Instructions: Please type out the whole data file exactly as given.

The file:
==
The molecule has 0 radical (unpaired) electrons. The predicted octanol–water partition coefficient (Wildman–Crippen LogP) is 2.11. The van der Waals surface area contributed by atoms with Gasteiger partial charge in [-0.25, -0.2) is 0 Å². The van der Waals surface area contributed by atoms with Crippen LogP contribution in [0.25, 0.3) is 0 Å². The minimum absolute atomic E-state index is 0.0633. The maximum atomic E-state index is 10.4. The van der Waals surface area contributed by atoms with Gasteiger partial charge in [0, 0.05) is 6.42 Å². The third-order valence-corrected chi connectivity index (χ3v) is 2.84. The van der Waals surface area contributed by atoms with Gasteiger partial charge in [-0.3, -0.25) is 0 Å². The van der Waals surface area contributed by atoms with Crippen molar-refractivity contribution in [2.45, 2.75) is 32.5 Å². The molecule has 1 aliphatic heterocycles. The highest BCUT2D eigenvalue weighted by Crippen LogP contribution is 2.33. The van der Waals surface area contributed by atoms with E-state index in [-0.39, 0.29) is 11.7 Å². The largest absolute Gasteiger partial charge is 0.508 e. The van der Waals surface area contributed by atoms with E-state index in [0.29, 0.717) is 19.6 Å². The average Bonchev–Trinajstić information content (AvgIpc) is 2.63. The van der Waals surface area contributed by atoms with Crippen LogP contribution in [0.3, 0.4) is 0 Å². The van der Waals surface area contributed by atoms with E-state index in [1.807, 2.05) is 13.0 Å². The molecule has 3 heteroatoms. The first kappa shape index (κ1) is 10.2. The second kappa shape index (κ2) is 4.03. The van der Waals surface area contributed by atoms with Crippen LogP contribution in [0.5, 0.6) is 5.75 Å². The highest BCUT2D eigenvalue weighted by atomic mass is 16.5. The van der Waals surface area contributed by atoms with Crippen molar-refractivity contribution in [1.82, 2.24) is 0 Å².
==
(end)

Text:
The molecule has 0 radical (unpaired) electrons. The predicted octanol–water partition coefficient (Wildman–Crippen LogP) is 2.11. The van der Waals surface area contributed by atoms with Gasteiger partial charge in [-0.25, -0.2) is 0 Å². The van der Waals surface area contributed by atoms with Crippen LogP contribution in [0.25, 0.3) is 0 Å². The minimum absolute atomic E-state index is 0.0633. The maximum atomic E-state index is 10.4. The van der Waals surface area contributed by atoms with Gasteiger partial charge in [0, 0.05) is 6.42 Å². The third-order valence-corrected chi connectivity index (χ3v) is 2.84. The van der Waals surface area contributed by atoms with Gasteiger partial charge in [-0.3, -0.25) is 0 Å². The van der Waals surface area contributed by atoms with Crippen molar-refractivity contribution in [2.45, 2.75) is 32.5 Å². The molecule has 1 aliphatic heterocycles. The highest BCUT2D eigenvalue weighted by Crippen LogP contribution is 2.33. The van der Waals surface area contributed by atoms with E-state index in [-0.39, 0.29) is 11.7 Å². The largest absolute Gasteiger partial charge is 0.508 e. The van der Waals surface area contributed by atoms with E-state index in [0.29, 0.717) is 19.6 Å². The average Bonchev–Trinajstić information content (AvgIpc) is 2.63. The van der Waals surface area contributed by atoms with Crippen LogP contribution in [0.3, 0.4) is 0 Å². The van der Waals surface area contributed by atoms with E-state index in [1.807, 2.05) is 13.0 Å². The molecule has 3 heteroatoms. The first kappa shape index (κ1) is 10.2. The second kappa shape index (κ2) is 4.03. The van der Waals surface area contributed by atoms with Crippen LogP contribution in [0.5, 0.6) is 5.75 Å². The highest BCUT2D eigenvalue weighted by atomic mass is 16.5. The van der Waals surface area contributed by atoms with Crippen molar-refractivity contribution in [1.82, 2.24) is 0 Å².